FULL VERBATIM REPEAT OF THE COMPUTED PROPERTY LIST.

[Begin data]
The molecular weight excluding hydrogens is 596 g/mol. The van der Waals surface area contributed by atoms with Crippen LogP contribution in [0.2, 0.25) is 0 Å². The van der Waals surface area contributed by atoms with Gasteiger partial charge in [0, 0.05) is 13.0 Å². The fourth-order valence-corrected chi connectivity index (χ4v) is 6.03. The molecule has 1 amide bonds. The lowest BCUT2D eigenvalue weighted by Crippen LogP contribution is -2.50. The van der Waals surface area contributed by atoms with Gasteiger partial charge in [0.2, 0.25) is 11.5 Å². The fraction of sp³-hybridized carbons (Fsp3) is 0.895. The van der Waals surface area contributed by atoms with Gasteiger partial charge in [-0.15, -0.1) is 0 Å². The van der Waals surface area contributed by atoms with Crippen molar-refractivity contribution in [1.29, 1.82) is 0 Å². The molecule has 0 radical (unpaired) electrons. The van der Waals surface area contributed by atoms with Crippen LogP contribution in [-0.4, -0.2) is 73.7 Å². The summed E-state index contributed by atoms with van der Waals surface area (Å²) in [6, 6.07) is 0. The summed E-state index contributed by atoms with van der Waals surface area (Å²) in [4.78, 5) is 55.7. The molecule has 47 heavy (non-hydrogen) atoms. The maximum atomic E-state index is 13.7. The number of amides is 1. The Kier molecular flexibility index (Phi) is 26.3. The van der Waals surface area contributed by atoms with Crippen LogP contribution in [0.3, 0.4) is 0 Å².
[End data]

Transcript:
The molecular weight excluding hydrogens is 596 g/mol. The van der Waals surface area contributed by atoms with Crippen LogP contribution in [0.2, 0.25) is 0 Å². The van der Waals surface area contributed by atoms with Gasteiger partial charge in [0, 0.05) is 13.0 Å². The fourth-order valence-corrected chi connectivity index (χ4v) is 6.03. The molecule has 1 amide bonds. The lowest BCUT2D eigenvalue weighted by Crippen LogP contribution is -2.50. The van der Waals surface area contributed by atoms with Gasteiger partial charge in [0.2, 0.25) is 11.5 Å². The fraction of sp³-hybridized carbons (Fsp3) is 0.895. The van der Waals surface area contributed by atoms with Gasteiger partial charge in [-0.15, -0.1) is 0 Å². The van der Waals surface area contributed by atoms with Crippen molar-refractivity contribution in [1.29, 1.82) is 0 Å². The molecule has 0 radical (unpaired) electrons. The van der Waals surface area contributed by atoms with Crippen LogP contribution in [-0.4, -0.2) is 73.7 Å². The summed E-state index contributed by atoms with van der Waals surface area (Å²) in [6, 6.07) is 0. The summed E-state index contributed by atoms with van der Waals surface area (Å²) in [4.78, 5) is 55.7. The molecule has 47 heavy (non-hydrogen) atoms. The maximum atomic E-state index is 13.7. The number of amides is 1. The Kier molecular flexibility index (Phi) is 26.3. The van der Waals surface area contributed by atoms with Crippen LogP contribution in [0.3, 0.4) is 0 Å².